LeBron says Wade is “getting that Kobe deal” in next contract. Should he?

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If the Miami Heat’s big three of Chris Bosh, Dwyane Wade and LeBron James all decided not to opt out and came back to the Heat under their current contracts, they would make a combined $61.3 million next season. Next year’s salary cap is currently projected to be $62.9 million.

However, all three of them can and may well opt out and seek longer, potentially richer deals (LeBron and Bosh almost certainly will, Wade seems likely unless he only wants to play a couple more years). Those potentially larger salaries could really hamstring management’s ability to put a good enough team around those three to win a title.

All of which came up in the wake of Kobe Bryant’s extension with the Lakers. Kobe will make $48.5 million over the next two seasons, which is a paycut from the $30 million a year he makes but also will leave him the highest paid player in the league. That money going to Kobe cuts into the cap space the Lakers would have had available to put players around him. A lot of people expected Kobe to take a Tim Duncan sized contract (he went from $21 million down to $9.6 million) and there was some frustration in Los Angeles.

Brian Windhorst of ESPN.com tried to ask Wade about if he would take a paycut.

LeBron James answered for him.

“D-Wade is getting that Kobe deal,” James said from the next locker

Wade, knowing the gravity of this issue, smiled and shook his head. Then he gave a more diplomatic answer.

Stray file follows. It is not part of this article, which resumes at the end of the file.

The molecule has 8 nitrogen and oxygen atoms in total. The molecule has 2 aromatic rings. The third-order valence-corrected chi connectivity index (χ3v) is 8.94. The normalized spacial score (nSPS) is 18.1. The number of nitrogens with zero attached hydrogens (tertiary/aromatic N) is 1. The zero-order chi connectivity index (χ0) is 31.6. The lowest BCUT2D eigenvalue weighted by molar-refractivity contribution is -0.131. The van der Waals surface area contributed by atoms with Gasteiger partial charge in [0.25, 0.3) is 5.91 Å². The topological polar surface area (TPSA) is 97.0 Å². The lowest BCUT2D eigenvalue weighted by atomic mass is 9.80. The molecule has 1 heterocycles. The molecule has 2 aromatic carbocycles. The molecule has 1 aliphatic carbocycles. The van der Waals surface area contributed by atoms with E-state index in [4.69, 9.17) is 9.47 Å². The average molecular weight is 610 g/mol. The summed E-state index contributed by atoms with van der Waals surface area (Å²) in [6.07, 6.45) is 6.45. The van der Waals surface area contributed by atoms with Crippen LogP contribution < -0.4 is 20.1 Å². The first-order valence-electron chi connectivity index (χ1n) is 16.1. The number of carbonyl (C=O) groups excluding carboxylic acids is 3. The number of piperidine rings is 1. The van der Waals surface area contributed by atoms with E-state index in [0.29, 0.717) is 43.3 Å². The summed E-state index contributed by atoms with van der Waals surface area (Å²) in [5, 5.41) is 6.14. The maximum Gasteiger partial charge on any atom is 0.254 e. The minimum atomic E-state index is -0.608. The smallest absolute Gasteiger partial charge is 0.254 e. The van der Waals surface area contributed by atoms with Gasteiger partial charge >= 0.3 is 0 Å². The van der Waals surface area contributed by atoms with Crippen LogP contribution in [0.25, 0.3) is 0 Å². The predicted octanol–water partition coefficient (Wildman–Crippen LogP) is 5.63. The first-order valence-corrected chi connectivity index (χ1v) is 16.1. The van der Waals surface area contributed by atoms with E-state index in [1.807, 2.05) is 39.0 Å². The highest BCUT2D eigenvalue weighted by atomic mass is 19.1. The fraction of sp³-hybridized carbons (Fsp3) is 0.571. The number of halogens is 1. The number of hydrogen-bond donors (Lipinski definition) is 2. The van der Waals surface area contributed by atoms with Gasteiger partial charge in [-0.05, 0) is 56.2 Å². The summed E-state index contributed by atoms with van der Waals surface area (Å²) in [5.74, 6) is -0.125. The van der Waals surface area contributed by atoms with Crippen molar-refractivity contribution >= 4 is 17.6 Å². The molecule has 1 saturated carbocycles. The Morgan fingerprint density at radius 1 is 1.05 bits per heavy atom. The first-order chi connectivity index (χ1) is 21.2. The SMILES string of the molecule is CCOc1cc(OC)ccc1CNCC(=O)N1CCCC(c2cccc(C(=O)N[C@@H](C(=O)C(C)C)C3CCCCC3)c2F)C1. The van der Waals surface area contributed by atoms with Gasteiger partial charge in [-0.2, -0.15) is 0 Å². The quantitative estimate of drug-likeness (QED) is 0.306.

“When I get into that position, it’s something I’ll think about,” Wade said. “You have to sit down at the time and see what is best for you and for your team.”

That’s vague, but what else do you expect Wade to say?

At this point the discussion is largely theoretical. How this all plays out will depend on a lot of things, including how the Heat do in the playoffs this season. All three took a little bit less money in 2010 to come together, would they be willing to take more of a cut to stay together? Would Wade be willing to make a larger sacrifice? Or does Bosh decide he wants to be the star somewhere else and bolt? How much luxury tax is Miami’s ownership willing to pay?

All of these conversations will happen with agents on some level before July 1, when all of them can be free agents. Both management and the players have some hard questions to answer before then.

Brandon Jennings no fan of the NBA’s new Awards Ceremony event

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Come June 26, Drake will be on stage in New York City, handing out the NBA’s awards — Most Valuable Player, Defensive Player of the Year, Coach of the Year, and so on. (We need to set an under/over on the number of players Drake hugs that night.)

The NFL does it. The NHL does it. And the NBA has decided to follow suit with a broadcast awards ceremony where everything — except the All-NBA Team — will be announced that night. It’s happening because the broadcast partners want it.

Brandon Jennings is not a fan. Here is what the Wizards’ point guard Tweeted:

Jennings took down a Tweet that said if he had won the award he would have wanted to get it with the organization and his teammates around him. (And no, he knows he’s not winning the award. If you were going to put that in the comments be more creative.)

There’s something to what Jennings is saying. The NBA award roll out was awkward at times in previous years, but it gave the fans a chance to celebrate the awards with their favorite player. Now, everyone will watch it unfold on television from a ballroom in NYC. That feels a little colder. Also, we will get to see the reaction of those who don’t win (particularly this season, where several players can make a strong case for MVP).